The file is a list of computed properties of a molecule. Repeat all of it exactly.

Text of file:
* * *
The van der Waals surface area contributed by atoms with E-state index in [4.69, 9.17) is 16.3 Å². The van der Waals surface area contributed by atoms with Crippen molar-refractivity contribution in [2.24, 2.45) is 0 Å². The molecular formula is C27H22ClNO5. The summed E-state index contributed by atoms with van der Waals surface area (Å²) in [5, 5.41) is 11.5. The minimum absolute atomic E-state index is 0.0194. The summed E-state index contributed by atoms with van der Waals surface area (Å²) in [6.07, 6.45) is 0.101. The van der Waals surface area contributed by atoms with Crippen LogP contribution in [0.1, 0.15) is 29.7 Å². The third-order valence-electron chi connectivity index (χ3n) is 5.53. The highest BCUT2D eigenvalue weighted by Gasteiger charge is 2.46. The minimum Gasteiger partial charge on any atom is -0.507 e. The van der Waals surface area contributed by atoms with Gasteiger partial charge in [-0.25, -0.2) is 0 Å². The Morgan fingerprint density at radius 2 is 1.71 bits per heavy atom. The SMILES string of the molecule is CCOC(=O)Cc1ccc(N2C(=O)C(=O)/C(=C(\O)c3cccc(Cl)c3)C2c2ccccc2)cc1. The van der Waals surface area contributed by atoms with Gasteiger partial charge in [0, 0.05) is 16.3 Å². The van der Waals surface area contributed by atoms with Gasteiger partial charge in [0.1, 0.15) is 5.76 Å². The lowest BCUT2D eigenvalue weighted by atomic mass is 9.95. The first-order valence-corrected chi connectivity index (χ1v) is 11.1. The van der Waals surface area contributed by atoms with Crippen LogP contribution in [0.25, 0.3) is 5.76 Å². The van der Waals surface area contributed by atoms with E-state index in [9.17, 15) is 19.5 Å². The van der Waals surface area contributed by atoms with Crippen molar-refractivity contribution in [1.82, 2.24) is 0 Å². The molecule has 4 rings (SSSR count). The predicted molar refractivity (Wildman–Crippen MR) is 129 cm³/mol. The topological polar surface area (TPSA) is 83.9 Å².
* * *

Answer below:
The van der Waals surface area contributed by atoms with E-state index in [4.69, 9.17) is 16.3 Å². The van der Waals surface area contributed by atoms with Crippen molar-refractivity contribution in [2.24, 2.45) is 0 Å². The molecular formula is C27H22ClNO5. The summed E-state index contributed by atoms with van der Waals surface area (Å²) in [5, 5.41) is 11.5. The minimum absolute atomic E-state index is 0.0194. The summed E-state index contributed by atoms with van der Waals surface area (Å²) in [6.07, 6.45) is 0.101. The van der Waals surface area contributed by atoms with Crippen LogP contribution in [0.1, 0.15) is 29.7 Å². The third-order valence-electron chi connectivity index (χ3n) is 5.53. The highest BCUT2D eigenvalue weighted by Gasteiger charge is 2.46. The minimum Gasteiger partial charge on any atom is -0.507 e. The van der Waals surface area contributed by atoms with Gasteiger partial charge in [-0.25, -0.2) is 0 Å². The Morgan fingerprint density at radius 2 is 1.71 bits per heavy atom. The SMILES string of the molecule is CCOC(=O)Cc1ccc(N2C(=O)C(=O)/C(=C(\O)c3cccc(Cl)c3)C2c2ccccc2)cc1. The van der Waals surface area contributed by atoms with Gasteiger partial charge in [0, 0.05) is 16.3 Å². The van der Waals surface area contributed by atoms with Gasteiger partial charge in [0.1, 0.15) is 5.76 Å². The lowest BCUT2D eigenvalue weighted by atomic mass is 9.95. The first-order valence-corrected chi connectivity index (χ1v) is 11.1. The van der Waals surface area contributed by atoms with Crippen LogP contribution in [0.25, 0.3) is 5.76 Å². The van der Waals surface area contributed by atoms with E-state index in [9.17, 15) is 19.5 Å². The van der Waals surface area contributed by atoms with Crippen molar-refractivity contribution in [1.82, 2.24) is 0 Å². The molecule has 4 rings (SSSR count). The predicted molar refractivity (Wildman–Crippen MR) is 129 cm³/mol. The topological polar surface area (TPSA) is 83.9 Å².